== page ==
Indian Country Today has a story up on the polical flap involved in an old family hunting area of Presidential Candidate Rick Perry in the Washington Post. They rightfully slap the Post for it's use of the offensive to Native Americans word: Redskins
Anyone who read the story The Washington Post published over the weekend, lamenting Republican presidential candidate Rick Perry’s alleged inaction on changing the name of the “Niggerhead” hunting camp his family has frequented for decades, knew that this was not good news for Perry. But few in the mainstream media have pointed out The Post’s own abuse of language in continuing to refer to the D.C. football team by the name “Redskins”— a word that many Indians find just as offensive as many African Americans find the N-word.
On its website, in fact, The Washington Post juxtaposed its stories about Perry next to a story, titled “Redskins on Hold, Escape Win Over Rams.” The newspaper’s editors apparently did not recognize the irony.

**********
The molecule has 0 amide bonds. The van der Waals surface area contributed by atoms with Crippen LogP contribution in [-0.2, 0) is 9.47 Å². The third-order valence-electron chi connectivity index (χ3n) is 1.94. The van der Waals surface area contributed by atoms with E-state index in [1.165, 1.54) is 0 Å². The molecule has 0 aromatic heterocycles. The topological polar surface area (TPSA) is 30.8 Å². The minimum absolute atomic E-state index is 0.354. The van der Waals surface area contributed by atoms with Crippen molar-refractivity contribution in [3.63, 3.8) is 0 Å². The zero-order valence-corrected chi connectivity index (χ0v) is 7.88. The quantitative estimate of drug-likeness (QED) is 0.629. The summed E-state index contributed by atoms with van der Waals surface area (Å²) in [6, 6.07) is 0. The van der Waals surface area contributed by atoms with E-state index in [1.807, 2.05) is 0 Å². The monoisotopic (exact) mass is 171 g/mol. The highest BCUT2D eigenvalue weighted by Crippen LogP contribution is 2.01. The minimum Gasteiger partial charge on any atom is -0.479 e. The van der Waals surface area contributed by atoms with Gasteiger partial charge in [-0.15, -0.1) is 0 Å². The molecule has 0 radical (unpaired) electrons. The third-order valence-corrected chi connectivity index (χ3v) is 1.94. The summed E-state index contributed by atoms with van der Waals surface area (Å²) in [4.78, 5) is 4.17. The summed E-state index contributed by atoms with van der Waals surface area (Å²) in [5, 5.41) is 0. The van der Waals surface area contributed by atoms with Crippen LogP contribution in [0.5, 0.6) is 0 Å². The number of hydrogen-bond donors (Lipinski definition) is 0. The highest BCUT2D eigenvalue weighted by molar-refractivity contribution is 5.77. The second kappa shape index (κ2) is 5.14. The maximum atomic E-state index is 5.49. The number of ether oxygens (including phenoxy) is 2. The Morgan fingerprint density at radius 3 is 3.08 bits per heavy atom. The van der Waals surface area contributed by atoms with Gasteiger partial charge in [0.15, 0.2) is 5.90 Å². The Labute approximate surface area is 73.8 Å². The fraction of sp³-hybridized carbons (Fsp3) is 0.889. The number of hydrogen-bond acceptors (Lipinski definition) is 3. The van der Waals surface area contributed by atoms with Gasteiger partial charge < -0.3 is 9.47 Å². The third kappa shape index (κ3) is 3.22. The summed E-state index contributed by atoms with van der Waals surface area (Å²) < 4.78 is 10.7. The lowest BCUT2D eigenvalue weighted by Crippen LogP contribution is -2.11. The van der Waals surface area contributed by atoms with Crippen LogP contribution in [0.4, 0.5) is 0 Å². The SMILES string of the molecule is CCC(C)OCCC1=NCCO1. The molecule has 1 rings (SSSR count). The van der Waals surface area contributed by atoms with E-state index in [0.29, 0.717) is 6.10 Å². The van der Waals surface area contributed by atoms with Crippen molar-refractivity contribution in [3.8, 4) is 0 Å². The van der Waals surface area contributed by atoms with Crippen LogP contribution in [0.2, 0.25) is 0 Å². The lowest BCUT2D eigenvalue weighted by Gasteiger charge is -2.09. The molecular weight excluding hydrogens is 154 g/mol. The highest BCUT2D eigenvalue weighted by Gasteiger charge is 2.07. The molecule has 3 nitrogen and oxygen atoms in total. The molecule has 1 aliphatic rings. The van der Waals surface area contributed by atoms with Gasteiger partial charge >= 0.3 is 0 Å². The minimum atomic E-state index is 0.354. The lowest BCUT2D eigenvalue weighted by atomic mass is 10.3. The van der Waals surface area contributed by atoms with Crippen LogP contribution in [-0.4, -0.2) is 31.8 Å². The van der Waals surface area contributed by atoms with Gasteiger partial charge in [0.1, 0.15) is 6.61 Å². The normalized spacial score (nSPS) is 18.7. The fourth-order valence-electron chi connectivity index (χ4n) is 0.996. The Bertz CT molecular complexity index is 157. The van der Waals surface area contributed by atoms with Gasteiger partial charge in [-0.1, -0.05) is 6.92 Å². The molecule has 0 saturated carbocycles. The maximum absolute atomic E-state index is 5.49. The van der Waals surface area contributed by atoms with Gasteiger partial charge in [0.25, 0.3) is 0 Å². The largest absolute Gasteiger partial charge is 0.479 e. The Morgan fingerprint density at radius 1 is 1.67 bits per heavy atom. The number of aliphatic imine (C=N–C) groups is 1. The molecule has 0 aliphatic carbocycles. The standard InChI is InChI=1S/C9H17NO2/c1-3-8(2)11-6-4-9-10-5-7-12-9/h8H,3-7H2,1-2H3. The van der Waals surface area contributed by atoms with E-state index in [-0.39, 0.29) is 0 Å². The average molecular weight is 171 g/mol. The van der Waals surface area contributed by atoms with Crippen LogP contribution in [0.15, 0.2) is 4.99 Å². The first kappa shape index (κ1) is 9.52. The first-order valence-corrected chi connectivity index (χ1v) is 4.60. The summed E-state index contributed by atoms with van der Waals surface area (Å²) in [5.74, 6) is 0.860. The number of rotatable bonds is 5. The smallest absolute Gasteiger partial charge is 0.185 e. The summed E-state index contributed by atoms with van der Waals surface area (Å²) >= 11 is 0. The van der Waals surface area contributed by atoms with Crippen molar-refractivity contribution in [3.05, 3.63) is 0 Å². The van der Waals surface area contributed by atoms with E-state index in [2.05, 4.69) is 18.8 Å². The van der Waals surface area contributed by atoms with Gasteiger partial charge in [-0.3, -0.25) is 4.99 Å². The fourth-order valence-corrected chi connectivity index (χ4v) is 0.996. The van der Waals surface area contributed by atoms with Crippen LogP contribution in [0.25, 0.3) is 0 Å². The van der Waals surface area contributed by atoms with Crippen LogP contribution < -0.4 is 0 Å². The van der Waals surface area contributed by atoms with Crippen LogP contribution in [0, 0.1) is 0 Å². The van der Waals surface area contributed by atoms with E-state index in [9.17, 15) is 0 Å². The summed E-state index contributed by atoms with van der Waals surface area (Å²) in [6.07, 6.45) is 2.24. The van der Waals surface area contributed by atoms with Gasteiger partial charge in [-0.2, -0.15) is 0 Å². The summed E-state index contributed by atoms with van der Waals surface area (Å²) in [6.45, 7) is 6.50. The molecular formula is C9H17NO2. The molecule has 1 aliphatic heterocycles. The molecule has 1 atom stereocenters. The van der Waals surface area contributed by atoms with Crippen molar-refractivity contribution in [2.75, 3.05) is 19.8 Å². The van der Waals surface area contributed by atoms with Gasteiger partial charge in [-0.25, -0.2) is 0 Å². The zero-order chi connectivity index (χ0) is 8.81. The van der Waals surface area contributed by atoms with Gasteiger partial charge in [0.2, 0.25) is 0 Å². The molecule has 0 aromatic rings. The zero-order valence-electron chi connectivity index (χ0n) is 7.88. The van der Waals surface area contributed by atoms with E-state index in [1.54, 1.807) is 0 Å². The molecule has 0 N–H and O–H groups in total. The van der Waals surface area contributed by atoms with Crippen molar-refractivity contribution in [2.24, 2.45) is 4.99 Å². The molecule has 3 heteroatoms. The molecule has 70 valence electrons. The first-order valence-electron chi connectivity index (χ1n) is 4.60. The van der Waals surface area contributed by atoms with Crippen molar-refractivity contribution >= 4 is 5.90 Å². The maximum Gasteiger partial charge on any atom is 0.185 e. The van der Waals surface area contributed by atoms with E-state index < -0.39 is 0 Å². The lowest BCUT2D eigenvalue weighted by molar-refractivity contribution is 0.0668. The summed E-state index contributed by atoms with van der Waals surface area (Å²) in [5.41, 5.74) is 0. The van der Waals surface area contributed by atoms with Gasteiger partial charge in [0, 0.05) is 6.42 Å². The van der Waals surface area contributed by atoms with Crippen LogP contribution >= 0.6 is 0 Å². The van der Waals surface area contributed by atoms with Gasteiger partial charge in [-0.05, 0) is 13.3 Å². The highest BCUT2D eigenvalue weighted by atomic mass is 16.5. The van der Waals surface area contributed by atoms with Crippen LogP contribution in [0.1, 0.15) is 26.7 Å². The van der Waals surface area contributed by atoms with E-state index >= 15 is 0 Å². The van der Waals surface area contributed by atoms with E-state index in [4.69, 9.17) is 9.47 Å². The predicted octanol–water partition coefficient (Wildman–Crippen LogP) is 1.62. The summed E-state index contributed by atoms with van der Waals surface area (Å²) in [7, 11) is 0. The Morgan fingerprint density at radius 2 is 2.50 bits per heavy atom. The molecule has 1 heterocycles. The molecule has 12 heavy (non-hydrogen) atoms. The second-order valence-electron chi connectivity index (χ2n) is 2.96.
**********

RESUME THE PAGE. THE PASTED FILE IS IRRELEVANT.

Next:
Many newspapers recognize the offensive word and refuse to use it in their articles, instead using the Washington football team. Redskins, a term going back to colonial times when bounties were offered on Indians, $50 pounds for a healthy Penobscot male.
Bob Gough, a leader with the Intertribal Council on Utility Policy, breaks it down:
“Sir, which is worse: That a potential presidential candidate from Texas has a family hunting camp that was once named ‘Niggerhead’ or the Nation’s Capital, where he is hoping to move, still proudly supporting a sports team named ‘Redskins’?
“Your paper’s contra-positioning of ‘Niggerhead’ v. ‘Redskins,’ with expressed concern over only one of these terms, seems sadly, but blatantly racist and hypocritical.”
The New York Times uses the offensive term five times in an article about John McCains chances to win the presidency. So the liberal papers, are very selective in their outrage.
Never mind that the story is untrue, as our friend Jazz Shaw points out here . The hypocrisy of our news media stands out like a drunkards nose.
Our friend Sherri Mitchell says: Its astounding that this type of terminology, used to memorialize the slaughter of a people, is still being used casually and recreationally by American society. Its Shameful